PAT BUCHANAN's spectacular victory in the New Hampshire primary confronts the Republican Establishment with its greatest challenge since the Barry Goldwater upheaval of 1964. In that watershed election, Senator Goldwater moved the center of power in the GOP South and West and Right, where it remains to this day. But having achieved this task, one that paved the way for Ronald Reagan, "Mr. Conservative" found himself the victim of a Democratic avalanche the following November.
Memories of 1964 surely must haunt the 1996 version of the Republican Establishment as it contemplates Mr. Buchanan's attempt to recast the party into a populist movement uniting the religious right with discontented working class voters. As was the case 32 years ago, the candidate of upheaval has a zeal and singleness of purpose that contrasts with the divisions so evident in the GOP mainstream.
Consider the results from New Hampshire. Mr. Buchanan with 28 percent of the vote, and his fellow TV performer, Alan Keyes, with 3 percent, drew a total of 31 percent. Thus, less than a third of the party supported social conservatism. Aligned against them were four economic conservatives who drew 67 percent, or more than two-thirds of the vote. But does that mean Bob Dole with 27 percent, Lamar Alexander with 23 percent, Steve Forbes with 12 percent and Dick Lugar with 5 percent can comfortably conclude that the Buchanan candidacy is doomed? Not if they remember 1964.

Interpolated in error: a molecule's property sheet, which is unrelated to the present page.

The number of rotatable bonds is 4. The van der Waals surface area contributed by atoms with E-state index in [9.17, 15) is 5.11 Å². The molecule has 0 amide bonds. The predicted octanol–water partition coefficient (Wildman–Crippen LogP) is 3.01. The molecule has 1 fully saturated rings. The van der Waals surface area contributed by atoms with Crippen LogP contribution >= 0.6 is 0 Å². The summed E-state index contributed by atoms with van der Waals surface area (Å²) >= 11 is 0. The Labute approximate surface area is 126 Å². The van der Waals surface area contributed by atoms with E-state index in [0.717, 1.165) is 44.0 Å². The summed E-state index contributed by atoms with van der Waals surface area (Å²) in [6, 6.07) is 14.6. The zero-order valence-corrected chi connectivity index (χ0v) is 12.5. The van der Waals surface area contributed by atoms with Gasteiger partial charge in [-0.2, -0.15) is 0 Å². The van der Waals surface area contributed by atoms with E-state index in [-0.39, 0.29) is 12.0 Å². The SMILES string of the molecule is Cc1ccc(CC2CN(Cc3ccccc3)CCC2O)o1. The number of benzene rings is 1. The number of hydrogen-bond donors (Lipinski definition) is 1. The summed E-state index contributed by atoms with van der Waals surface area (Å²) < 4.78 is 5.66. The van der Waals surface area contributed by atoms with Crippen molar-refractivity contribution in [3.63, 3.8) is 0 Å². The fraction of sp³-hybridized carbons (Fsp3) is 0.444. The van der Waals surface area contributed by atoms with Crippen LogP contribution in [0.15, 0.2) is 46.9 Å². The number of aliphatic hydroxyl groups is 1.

In that campaign, the Establishment ricocheted from Nelson Rockefeller to Henry Cabot Lodge to William Scranton, and when it was all over it was hooted down at the Cow Palace in San Francisco. History will not repeat; it never does. Political forces today are driven by different issues, different money streams and a different, front-loaded primary election schedule that may establish the identity of the party nominee long before national convention time.
Much depends on whether the Republican Establishment can settle on a single rival to Mr. Buchanan -- and make its decision stick. For the moment, the need to preserve the party against isolationism, protectionism, bigotry and jingoism is consumed by personal ambition among the Mainstream Four.
Maybe a few words from Senator Goldwater are needed. Now retired in Arizona, a curmudgeon beloved by former foes, Mr. Goldwater is at home with the economic conservatism and the libertarian spirit that prevail in the GOP but he has little time for the social/religious issues associated with Mr. Buchanan.